Digital vs film photography -The Showdown
In this Digital vs film photography basics page were going to look at some of the pros and the cons of both.
I must admit, that years ago when digital photography first became fairly common place, I had my reservations. It just didn't seem 'right'.
After all, the post processing, developing and printing stage were the second part of the creative side of photography, not to mention whether it was actually possible for a digital image to be able to replicate the look of film.
A long time photography enthusiast friend of mine stated “That's not photography!” after I told him one of his bum shots (I mean bad shots, not a shot of someones bum) could easily be rectified by using some digital
Due to the fact that he had never printed a photo in his life, he was unaware that photographers often 'tweaked' their shots in the darkroom after the shot had actually been taken. Then and now.
The pros & the Cons
Digital vs Film Photography
I surmised that the only real way we can be sure which is better in digital vs film photography, would be if we compared the two. This is not so easy to do, as to be honest there are many factors involved, and your criteria may be different to mine.
This debate has been raging since the dawning of digital photography, and it's not an easy one to argue. So, after much thought and deliberation, I decided the only way to finally lay this hot-potato to rest would be scientifically.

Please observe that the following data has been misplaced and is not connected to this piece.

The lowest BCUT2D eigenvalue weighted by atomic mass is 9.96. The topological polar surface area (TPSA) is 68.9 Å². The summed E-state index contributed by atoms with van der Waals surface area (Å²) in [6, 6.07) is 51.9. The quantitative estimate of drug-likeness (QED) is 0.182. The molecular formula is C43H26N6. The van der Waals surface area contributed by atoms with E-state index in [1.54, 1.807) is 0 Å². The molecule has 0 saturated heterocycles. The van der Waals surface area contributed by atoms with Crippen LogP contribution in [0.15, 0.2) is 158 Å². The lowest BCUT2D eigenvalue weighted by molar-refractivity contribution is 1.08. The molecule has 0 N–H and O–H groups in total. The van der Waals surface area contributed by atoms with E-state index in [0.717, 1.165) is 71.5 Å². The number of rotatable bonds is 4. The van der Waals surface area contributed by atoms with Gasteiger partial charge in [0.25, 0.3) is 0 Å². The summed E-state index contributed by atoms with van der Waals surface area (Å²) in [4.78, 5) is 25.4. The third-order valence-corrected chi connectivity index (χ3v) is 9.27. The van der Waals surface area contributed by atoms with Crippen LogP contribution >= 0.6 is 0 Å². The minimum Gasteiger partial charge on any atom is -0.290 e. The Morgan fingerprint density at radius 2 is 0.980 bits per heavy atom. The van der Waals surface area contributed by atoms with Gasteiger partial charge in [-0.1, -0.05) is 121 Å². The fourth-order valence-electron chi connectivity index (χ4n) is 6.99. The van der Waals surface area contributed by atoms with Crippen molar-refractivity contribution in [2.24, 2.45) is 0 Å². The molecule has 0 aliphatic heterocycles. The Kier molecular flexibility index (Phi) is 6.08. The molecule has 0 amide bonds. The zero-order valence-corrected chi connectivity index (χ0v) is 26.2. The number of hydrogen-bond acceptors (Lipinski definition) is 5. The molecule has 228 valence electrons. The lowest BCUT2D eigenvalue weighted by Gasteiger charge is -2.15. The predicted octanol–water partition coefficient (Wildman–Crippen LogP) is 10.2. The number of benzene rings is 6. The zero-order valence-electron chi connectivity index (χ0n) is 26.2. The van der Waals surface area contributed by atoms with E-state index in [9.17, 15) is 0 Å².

After much research and scientific study, I therefore present to you the only true comparison in digital vs film photography...
The 'Smile-o-Meter' Table of Scientifical Thought
There you have it! Digital photography receives five out of seven smiles 5/7, whereas film photography receives just two out of seven smiles 2/7 in the digital vs film photography showdown, the grudge match.
OK, so perhaps I was stretching it ever so slightly when I said it was a scientific study. But I can assure you the 'smile-o-meter' always comes in useful when I want to prove beyond any reasonable doubt (of my own) the efficacy of my argument.
In all seriousness, let me explain myself:
Cost: Although you can pick up film cameras pretty cheap now, over the long-term the cost of film, processing and printing, will really add up and exceed the cost of digital photography. Initially digital photography equipment is more expensive, but it really makes back all of that money by comparison.
Flexibility: In view of taking shots and digital vs film photography, the ISO, which was the film speed setting as marked on the box of film, still exists in a digital camera, and is now used for creative purposes, and the taking of shots in low level lighting and various other conditions/situations.
What involved buying and loading different film now simply involves turning a dial. You don't need a whole film at one ISO speed as before, you can change it for each shot. You can also change the lens without worrying about exposing a frame or even the entire roll of film, as was the case with a film slr.
Further more, the ability to manipulate the image afterwards far far exceeds the possibilities as they were with a print from film. Some kinds of photo editing were practically impossible with film.
Longevity: Digital images are notoriously easy to lose if you don't back up your files. Unless you print out your picture, your image doesn't really exist in the real world (you may know this already).
An actual negative and/or print is only likely to be misplaced. It could get scratched mind you, but unless you are in the habit of taking them out of the plastic neg-holder, it's unlikely, if handled with care.